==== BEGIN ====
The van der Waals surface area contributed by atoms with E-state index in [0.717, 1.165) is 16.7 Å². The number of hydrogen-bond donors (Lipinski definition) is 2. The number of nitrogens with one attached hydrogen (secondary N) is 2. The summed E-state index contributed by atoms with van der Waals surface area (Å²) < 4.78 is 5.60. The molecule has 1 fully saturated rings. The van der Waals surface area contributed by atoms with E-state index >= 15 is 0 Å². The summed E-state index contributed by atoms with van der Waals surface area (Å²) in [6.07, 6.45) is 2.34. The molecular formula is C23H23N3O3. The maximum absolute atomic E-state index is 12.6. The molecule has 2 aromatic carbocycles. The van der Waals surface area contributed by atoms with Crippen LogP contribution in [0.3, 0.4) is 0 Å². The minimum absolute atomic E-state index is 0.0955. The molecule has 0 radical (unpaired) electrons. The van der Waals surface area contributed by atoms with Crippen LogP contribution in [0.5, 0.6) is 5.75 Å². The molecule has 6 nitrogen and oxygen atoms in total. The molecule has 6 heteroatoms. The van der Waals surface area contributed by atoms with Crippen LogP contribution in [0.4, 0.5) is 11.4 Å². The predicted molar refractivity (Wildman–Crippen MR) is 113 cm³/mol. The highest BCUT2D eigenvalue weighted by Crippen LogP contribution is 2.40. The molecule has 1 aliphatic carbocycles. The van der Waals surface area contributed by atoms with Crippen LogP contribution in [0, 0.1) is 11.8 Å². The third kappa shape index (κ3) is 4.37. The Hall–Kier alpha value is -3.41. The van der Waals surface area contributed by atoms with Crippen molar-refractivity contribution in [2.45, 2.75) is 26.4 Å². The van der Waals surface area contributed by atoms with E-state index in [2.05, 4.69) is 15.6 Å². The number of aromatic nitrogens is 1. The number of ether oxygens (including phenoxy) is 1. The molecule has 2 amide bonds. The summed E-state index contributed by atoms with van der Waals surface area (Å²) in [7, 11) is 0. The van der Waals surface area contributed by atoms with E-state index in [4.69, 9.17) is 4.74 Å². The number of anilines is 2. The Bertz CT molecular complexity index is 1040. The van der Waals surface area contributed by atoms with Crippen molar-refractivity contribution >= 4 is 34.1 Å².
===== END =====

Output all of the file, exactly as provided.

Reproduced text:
The van der Waals surface area contributed by atoms with E-state index in [0.717, 1.165) is 16.7 Å². The number of hydrogen-bond donors (Lipinski definition) is 2. The number of nitrogens with one attached hydrogen (secondary N) is 2. The summed E-state index contributed by atoms with van der Waals surface area (Å²) < 4.78 is 5.60. The molecule has 1 fully saturated rings. The van der Waals surface area contributed by atoms with E-state index >= 15 is 0 Å². The summed E-state index contributed by atoms with van der Waals surface area (Å²) in [6.07, 6.45) is 2.34. The molecular formula is C23H23N3O3. The maximum absolute atomic E-state index is 12.6. The molecule has 2 aromatic carbocycles. The van der Waals surface area contributed by atoms with Crippen LogP contribution in [0.3, 0.4) is 0 Å². The minimum absolute atomic E-state index is 0.0955. The molecule has 0 radical (unpaired) electrons. The van der Waals surface area contributed by atoms with Crippen LogP contribution in [0.5, 0.6) is 5.75 Å². The molecule has 6 nitrogen and oxygen atoms in total. The molecule has 6 heteroatoms. The van der Waals surface area contributed by atoms with Crippen LogP contribution in [0.4, 0.5) is 11.4 Å². The predicted molar refractivity (Wildman–Crippen MR) is 113 cm³/mol. The highest BCUT2D eigenvalue weighted by Crippen LogP contribution is 2.40. The molecule has 1 aliphatic carbocycles. The van der Waals surface area contributed by atoms with Crippen LogP contribution in [0, 0.1) is 11.8 Å². The third kappa shape index (κ3) is 4.37. The Hall–Kier alpha value is -3.41. The van der Waals surface area contributed by atoms with Crippen molar-refractivity contribution in [2.45, 2.75) is 26.4 Å². The van der Waals surface area contributed by atoms with E-state index in [2.05, 4.69) is 15.6 Å². The number of aromatic nitrogens is 1. The number of ether oxygens (including phenoxy) is 1. The molecule has 2 amide bonds. The summed E-state index contributed by atoms with van der Waals surface area (Å²) in [7, 11) is 0. The van der Waals surface area contributed by atoms with E-state index in [4.69, 9.17) is 4.74 Å². The number of anilines is 2. The Bertz CT molecular complexity index is 1040. The van der Waals surface area contributed by atoms with Crippen molar-refractivity contribution >= 4 is 34.1 Å².